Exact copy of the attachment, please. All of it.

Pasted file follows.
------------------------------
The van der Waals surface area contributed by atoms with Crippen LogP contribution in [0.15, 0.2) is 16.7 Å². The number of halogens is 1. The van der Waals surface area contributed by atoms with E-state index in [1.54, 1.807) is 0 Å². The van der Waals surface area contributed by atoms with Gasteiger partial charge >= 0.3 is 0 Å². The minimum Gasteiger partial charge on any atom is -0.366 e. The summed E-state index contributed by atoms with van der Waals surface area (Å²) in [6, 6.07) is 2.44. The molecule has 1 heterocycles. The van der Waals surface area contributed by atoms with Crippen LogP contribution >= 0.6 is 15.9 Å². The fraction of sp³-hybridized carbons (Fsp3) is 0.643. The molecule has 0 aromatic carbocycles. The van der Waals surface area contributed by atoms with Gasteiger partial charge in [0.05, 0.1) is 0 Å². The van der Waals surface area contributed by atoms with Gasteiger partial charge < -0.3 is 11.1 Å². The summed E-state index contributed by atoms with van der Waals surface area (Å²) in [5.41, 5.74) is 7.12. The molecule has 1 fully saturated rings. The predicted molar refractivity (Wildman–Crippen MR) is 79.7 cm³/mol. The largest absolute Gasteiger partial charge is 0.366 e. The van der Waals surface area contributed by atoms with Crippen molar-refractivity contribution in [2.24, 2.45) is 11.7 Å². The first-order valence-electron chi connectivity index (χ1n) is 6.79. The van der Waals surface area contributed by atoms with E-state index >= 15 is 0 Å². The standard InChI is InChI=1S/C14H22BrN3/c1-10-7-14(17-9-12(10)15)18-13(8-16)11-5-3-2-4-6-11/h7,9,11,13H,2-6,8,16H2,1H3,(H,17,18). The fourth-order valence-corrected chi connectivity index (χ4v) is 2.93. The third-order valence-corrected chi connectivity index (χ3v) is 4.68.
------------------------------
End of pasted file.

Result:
The van der Waals surface area contributed by atoms with Crippen LogP contribution in [0.15, 0.2) is 16.7 Å². The number of halogens is 1. The van der Waals surface area contributed by atoms with E-state index in [1.54, 1.807) is 0 Å². The van der Waals surface area contributed by atoms with Gasteiger partial charge >= 0.3 is 0 Å². The minimum Gasteiger partial charge on any atom is -0.366 e. The summed E-state index contributed by atoms with van der Waals surface area (Å²) in [6, 6.07) is 2.44. The molecule has 1 heterocycles. The van der Waals surface area contributed by atoms with Crippen LogP contribution >= 0.6 is 15.9 Å². The fraction of sp³-hybridized carbons (Fsp3) is 0.643. The molecule has 0 aromatic carbocycles. The van der Waals surface area contributed by atoms with Gasteiger partial charge in [0.05, 0.1) is 0 Å². The van der Waals surface area contributed by atoms with Gasteiger partial charge < -0.3 is 11.1 Å². The summed E-state index contributed by atoms with van der Waals surface area (Å²) in [5.41, 5.74) is 7.12. The molecule has 1 fully saturated rings. The predicted molar refractivity (Wildman–Crippen MR) is 79.7 cm³/mol. The largest absolute Gasteiger partial charge is 0.366 e. The van der Waals surface area contributed by atoms with Crippen molar-refractivity contribution in [2.24, 2.45) is 11.7 Å². The first-order valence-electron chi connectivity index (χ1n) is 6.79. The van der Waals surface area contributed by atoms with E-state index >= 15 is 0 Å². The standard InChI is InChI=1S/C14H22BrN3/c1-10-7-14(17-9-12(10)15)18-13(8-16)11-5-3-2-4-6-11/h7,9,11,13H,2-6,8,16H2,1H3,(H,17,18). The fourth-order valence-corrected chi connectivity index (χ4v) is 2.93. The third-order valence-corrected chi connectivity index (χ3v) is 4.68.